Iron is present as a major element in many minerals, while phosphorus is present as a minor element in phosphate minerals such as apatite in most rock types. The reducing agent, graphitic carbon, however, is the primary limiting factor on schreibersite formation in fulgurites. Sufficient carbon is necessary to hold the redox conditions at the CCO buffer, allowing for the formation of highly reduced phases. Figure 3b shows that clay fulgurites are the most likely to be highly reduced and contain schreibersite because they form in soils that are often rich in organic (graphitic) carbon, iron, and phosphorus. In contrast, sand, caliche, and rock fulgurites rarely contain much graphitic carbon16 and are unlikely to contain schreibersite.

However, even without graphitic carbon, the presence of phosphite (HPO32−), hypophosphite (H2PO2)15, and reduced species of iron oxides24,25 suggest that many fulgurites are mildly reduced (Fig. 3b). Quartz sand and caliche (graphite-absent) fulgurites have been shown to have 20–70% of their phosphorus reduced to phosphite and hypophosphite compounds15. This is consistent with experimental results from electric discharges on phosphate ash26 and thermodynamic predictions15,21. Consequently, most fulgurites will contain some form of reduced phosphorus. Thus, we propose that lightning strikes would generate abundant reduced phosphorus species in terrestrial environments on early Earth.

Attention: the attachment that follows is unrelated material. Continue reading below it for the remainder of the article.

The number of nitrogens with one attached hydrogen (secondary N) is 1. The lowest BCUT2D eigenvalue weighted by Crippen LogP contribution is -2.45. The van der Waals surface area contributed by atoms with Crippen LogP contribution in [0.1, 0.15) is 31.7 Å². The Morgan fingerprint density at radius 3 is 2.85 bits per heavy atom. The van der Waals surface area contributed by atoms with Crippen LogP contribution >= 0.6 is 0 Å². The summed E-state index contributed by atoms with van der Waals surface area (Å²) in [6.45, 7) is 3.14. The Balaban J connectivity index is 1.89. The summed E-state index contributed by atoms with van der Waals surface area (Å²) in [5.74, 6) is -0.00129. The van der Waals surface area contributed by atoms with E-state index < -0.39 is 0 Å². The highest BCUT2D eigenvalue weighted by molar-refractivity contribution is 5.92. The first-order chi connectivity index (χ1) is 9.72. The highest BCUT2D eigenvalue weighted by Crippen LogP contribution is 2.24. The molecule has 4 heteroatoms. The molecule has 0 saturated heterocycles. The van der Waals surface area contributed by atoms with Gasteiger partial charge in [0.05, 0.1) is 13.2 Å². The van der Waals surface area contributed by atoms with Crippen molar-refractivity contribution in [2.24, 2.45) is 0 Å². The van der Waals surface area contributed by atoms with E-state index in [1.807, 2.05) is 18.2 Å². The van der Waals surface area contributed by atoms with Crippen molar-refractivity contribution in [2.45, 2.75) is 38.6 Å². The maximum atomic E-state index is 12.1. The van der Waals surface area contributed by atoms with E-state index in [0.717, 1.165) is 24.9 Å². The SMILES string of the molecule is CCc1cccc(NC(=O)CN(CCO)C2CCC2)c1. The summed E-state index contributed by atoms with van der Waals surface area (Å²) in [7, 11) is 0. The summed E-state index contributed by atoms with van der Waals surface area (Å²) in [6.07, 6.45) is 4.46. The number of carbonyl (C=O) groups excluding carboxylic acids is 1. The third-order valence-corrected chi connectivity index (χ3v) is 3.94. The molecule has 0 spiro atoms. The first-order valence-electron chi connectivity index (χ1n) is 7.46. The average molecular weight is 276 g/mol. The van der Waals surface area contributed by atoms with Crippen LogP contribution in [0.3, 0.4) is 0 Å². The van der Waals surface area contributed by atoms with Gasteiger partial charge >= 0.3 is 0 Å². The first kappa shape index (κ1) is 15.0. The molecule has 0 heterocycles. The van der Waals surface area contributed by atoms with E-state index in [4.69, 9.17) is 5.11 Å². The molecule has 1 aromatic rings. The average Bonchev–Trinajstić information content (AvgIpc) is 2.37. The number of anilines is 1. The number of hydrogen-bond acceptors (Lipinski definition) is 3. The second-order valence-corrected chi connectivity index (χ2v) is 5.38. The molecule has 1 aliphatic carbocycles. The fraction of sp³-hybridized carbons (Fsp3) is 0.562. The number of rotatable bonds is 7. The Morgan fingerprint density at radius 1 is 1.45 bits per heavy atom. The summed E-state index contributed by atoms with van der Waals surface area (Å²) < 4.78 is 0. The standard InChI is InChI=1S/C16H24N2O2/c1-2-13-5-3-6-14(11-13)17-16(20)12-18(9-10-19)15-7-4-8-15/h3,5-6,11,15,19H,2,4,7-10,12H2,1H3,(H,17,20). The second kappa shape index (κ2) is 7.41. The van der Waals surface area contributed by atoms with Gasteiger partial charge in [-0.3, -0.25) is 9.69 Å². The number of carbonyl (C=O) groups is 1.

Phosphorus reduction by lightning strikes on early Earth

Hadean zircons indicate that Earth had surface water and continental crust by 4.4 Ga27, with evidence for liquid water-driven weathering by at least 4.3 Ga28,29,30,31. The atmosphere was likely composed of H2O, CO2, SO2, and N232,33. Some models suggest most or all of Earth’s relatively mafic continental crust formed in the Hadean, undergoing rapid recycling34,35,36. Therefore, Earth was likely habitable with exposed surfaces, largely mafic igneous rocks, by ~4.4 Ga17. Recent experiments have shown that komatiites and basalts readily react to form clay minerals and carbonates in CO2- and H2O-rich atmospheres37,38. Thus, it is likely that mafic rocks with clay and carbonate weathering rinds would have been abundant on Earth’s surface during the Hadean and early Archean (Fig. 4a).